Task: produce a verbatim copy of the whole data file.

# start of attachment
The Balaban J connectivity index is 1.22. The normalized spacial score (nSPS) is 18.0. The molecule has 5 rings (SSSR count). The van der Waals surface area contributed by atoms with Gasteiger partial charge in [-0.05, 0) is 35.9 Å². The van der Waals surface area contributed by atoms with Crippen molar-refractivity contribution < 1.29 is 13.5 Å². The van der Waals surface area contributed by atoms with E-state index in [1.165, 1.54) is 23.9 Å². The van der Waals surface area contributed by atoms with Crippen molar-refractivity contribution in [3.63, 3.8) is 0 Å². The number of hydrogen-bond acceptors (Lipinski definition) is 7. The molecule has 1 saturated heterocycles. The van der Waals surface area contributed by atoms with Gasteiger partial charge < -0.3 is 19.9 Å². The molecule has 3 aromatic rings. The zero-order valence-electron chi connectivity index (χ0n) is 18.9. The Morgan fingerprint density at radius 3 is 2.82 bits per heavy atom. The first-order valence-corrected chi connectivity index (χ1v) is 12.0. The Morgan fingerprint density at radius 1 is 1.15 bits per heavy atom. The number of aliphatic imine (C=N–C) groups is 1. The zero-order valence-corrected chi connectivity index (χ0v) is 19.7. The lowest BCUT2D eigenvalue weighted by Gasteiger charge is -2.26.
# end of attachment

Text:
The Balaban J connectivity index is 1.22. The normalized spacial score (nSPS) is 18.0. The molecule has 5 rings (SSSR count). The van der Waals surface area contributed by atoms with Gasteiger partial charge in [-0.05, 0) is 35.9 Å². The van der Waals surface area contributed by atoms with Crippen molar-refractivity contribution < 1.29 is 13.5 Å². The van der Waals surface area contributed by atoms with E-state index in [1.165, 1.54) is 23.9 Å². The van der Waals surface area contributed by atoms with Crippen molar-refractivity contribution in [3.63, 3.8) is 0 Å². The number of hydrogen-bond acceptors (Lipinski definition) is 7. The molecule has 1 saturated heterocycles. The van der Waals surface area contributed by atoms with Gasteiger partial charge < -0.3 is 19.9 Å². The molecule has 3 aromatic rings. The zero-order valence-electron chi connectivity index (χ0n) is 18.9. The Morgan fingerprint density at radius 3 is 2.82 bits per heavy atom. The first-order valence-corrected chi connectivity index (χ1v) is 12.0. The Morgan fingerprint density at radius 1 is 1.15 bits per heavy atom. The number of aliphatic imine (C=N–C) groups is 1. The zero-order valence-corrected chi connectivity index (χ0v) is 19.7. The lowest BCUT2D eigenvalue weighted by Gasteiger charge is -2.26.